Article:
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Hannah Arendt as a refugee

Hannah Arendt's acknowledgments of the escape's existential impossibility are fiery, and form a fundamental premise in the documentary about the philosopher who himself fled to Paris in a politically polarized era.


Of: Helgard Mahrdt

Migrants and stateless people in large numbers, unwanted everywhere, with no chance of finding a new standpoint that is their own. Without a chance to find a state that wants them as new citizens, and without a chance to regain their human rights. The documentary The Spirit of Hannah Arendt is a reminder of this link in the chain reaction the First World War created. The Israeli-Canadian film from 2015, made by Ada Ushpiz and Ina Fichman and currently appearing at several film festivals, demonstrates one of Hannah Arendt's (1906 – 1975) main acknowledgments – which has a strong topicality these days. Heartbreaking, original black-and-white film clips from Paris in 1936 illustrate Arendt's basic insight that man loses something fundamental if it loses its place in the political community – when it loses its status as a citizen.

Screen Shot at 2016 01-13-11.35.32
The understanding of evil.
A couple or three years ago, Cinemateket showed another movie about Hannah Arendt: Margarethe von Trotta's feature film Hannah Arendt was about the Judeo-German-American political thinker who, in 1961, traveled to Jerusalem to write for the journal The New Yorker on the lawsuit against Adolf Eichmann, one of the largest Nazi criminals responsible for the Jewish transport to Auschwitz. Then The New Yorker published Arendt's report, it triggered a storm of protests. Almost all New York intellectuals chose the site. The Eichmann controversy lasted almost three years, triggering a flood of publications. In Trotta's feature film, we follow Hannah Arendt through these three years.
Also in The Spirit of Hannah Arendt the case against Adolf Eichmann gets considerable room, but it is set in a context of events that Arendt otherwise identified as key events in the first part of the 20th century. Such events include the end of the First World War in 1918 with its large flow of refugees; anti-Semitism and the national fire of 1933; Hitler's takeover of power in Germany in the 1940s; World War II and the Warsaw Ghetto, the 1944 Zionist Congress in New York; and the sense of happiness in European countries in 1945 over the liberation from Nazi occupation.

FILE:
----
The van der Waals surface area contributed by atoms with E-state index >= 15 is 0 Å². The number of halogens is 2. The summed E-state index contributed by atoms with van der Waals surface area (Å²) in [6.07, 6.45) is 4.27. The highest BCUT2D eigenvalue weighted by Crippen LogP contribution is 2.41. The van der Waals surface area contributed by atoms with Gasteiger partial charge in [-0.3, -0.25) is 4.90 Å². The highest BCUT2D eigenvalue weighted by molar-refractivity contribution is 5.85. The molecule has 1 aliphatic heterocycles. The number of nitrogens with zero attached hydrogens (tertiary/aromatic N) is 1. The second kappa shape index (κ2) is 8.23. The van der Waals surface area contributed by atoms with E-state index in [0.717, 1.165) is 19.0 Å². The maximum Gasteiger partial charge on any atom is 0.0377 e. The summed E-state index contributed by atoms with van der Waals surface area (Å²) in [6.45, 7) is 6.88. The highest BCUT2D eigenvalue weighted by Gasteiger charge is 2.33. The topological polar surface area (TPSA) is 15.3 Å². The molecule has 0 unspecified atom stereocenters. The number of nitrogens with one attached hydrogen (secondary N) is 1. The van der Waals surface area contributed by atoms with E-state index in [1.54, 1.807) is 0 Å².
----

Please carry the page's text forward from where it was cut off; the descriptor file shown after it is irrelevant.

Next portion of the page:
The facts are known today, but the documentary uses an aesthetic technique that conveys Hannah Arendt's understanding of evil in a way that does not seem educational or educational. On the contrary, the director is able to put together an impressive variety of different types of film material in a way that respects the viewer's ability to form his own opinion. Still, the film is not an abstract staging of Arendt's insights, but appeals to our brains and hearts, to thinking and to emotions: either by juxtaposing strong, impactful images, or by using quotes from Arendt that comment on film clips.

The superfluous. We see, for example, an original movie clip of anti-Semitic abuse against the Jewish population, immediately followed by a clip about Christian Christmas celebration, musically accompanied by the German Christmas song Oh Tannenbaum. As the film goes on, the director changes form, but not thematically: The exchange of letters with Karl Jaspers on the question of identity is withdrawn – here we hear two voices each trying to convey their opinion of German and Jewish identity to each other. At that time, the letters contributed to a deeper mutual understanding between Jaspers and Arendt. For those of us who live in a multicultural society today, their way of communicating – in friendship and with the respect that each of them is unique – is highly relevant.